It’s that time of year when the academics amongst us start lamenting the disappearance of the summer ‘break’ in which we had earmarked the conclusion of umpteen different research and writing tasks, most of which were merely wishful thinking, while the remainder could only have been completed over several lifetimes.
For myself, I have managed to write one chapter of my new book and by the time this post is published, will hopefully have assembled the bare bones of a second one, but only because I wrote much of it last summer as the intellectual counterpoint to the heavy and relatively mindless labour which characterises the typical house-moving nightmare.
So here we are, brushing up against September, with courses to update, induction programmes to plan, new students to think about and of course, my thoughts turn to the wonders of the internet to fulfil my information needs at a few strokes of the keyboard. Unlike some folks, I can remember a time when I didn’t have all the answers at my finger-tips, when I could not type in more or less any question I can think of and instantly get a dozen different or similar answers in less than the time that it takes to find the encyclopaedia on the shelf, let alone thumb its index to find a relevant page. We know the digital world is a force for good and for ill, we know that it provides as much dis- and mis-information as good information and that is an ever-evolving technology. What I also know is that it has made me not only very public but expected to respond to all and every request for time, information and resources at the same speed with which the demands were made, that is, instantly.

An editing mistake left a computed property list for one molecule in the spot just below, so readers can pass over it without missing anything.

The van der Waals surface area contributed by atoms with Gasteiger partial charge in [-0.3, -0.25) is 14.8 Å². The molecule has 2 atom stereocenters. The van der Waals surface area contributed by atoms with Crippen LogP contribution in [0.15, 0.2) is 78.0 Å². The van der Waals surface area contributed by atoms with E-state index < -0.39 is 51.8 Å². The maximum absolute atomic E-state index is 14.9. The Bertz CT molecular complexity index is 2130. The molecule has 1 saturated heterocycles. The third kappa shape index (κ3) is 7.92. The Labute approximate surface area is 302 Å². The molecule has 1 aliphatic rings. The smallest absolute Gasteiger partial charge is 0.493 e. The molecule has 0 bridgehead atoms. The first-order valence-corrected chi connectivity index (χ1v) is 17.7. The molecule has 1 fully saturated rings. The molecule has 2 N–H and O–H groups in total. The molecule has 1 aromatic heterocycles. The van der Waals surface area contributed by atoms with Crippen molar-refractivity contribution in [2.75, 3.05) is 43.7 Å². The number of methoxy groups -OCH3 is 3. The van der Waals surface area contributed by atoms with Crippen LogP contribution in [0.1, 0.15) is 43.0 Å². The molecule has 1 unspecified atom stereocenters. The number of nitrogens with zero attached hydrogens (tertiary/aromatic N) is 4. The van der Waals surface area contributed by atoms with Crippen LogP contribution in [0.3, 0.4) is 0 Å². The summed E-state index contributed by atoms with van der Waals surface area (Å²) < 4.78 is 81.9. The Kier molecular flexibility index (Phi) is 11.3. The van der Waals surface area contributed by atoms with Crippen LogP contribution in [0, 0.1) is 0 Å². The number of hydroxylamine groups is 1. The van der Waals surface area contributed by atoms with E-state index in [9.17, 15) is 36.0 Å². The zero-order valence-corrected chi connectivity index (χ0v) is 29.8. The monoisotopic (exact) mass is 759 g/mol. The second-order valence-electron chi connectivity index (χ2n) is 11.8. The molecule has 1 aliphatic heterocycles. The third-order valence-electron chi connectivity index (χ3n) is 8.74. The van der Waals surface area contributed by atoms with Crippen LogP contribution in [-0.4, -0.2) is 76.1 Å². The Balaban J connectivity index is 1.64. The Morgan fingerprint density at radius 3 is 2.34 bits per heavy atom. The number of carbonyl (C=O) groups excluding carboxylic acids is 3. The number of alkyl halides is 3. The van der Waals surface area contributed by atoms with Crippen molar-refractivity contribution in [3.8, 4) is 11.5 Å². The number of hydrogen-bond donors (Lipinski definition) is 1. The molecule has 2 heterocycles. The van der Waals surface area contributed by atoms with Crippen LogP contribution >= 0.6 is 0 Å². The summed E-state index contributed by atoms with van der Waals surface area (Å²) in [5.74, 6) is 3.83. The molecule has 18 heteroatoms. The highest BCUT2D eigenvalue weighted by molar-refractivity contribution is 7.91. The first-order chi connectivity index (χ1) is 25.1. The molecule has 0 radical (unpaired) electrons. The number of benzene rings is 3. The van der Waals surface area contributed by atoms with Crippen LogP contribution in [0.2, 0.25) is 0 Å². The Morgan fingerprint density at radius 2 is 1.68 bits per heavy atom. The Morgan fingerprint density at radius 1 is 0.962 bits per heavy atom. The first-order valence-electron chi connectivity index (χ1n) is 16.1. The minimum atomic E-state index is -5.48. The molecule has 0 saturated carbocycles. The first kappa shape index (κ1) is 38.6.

I am not at all precious about myself as a public intellectual with a reasonable reputation in my chosen, rather narrow field of gender and media, and mostly gladly respond to the varied requests for my views on this or that subject as part of my duty to my discipline and to the next generation of scholars. What I do object to, however, is being emailed by an undergraduate student, asking me a string of impossibly broad questions, most of which could be answered by reading a book or an article. What I do object to is being addressed as, ‘Hi Professor’, as if this jokey camaraderie is an acceptable introduction to someone is unknown to you personally, to whom you are presumably junior and from whom you want some time out of her day.
Here is another type of enquiry which also makes me bristle:
Hello Karen – Somewhere recently I saw a reference (not sure where, now!) to an article or paper you wrote about sex/ gender, news & politics – and the title was something to do with ‘a skirt’. We’d love to be able to make use of this paper in our undergrad course for young journalists on Media, Gender & Development at xxx. Can you share it with me? Many thanks in anticipation!
Now, if I google myself (which I do occasionally), I can get to a publicly available copy of my CV in less than five keystrokes, so why didn’t the sender of that email do the same? Quite apart from the fact that I haven’t written anything with ‘skirt’ in the title (it’s actually ‘dress’), am I supposed to be flattered? I’m not.
About the author
Karen Ross is professor of media at Northumbria University and describes her professional persona with many labels, including feminist, academic, political and social media activist. She researches and teaches on aspects of media, gender and politics and WLT connect with women who are interested in her work and who might find the outcomes of her research helpful in pushing their own agenda for gender equality forward.
Email: [email protected]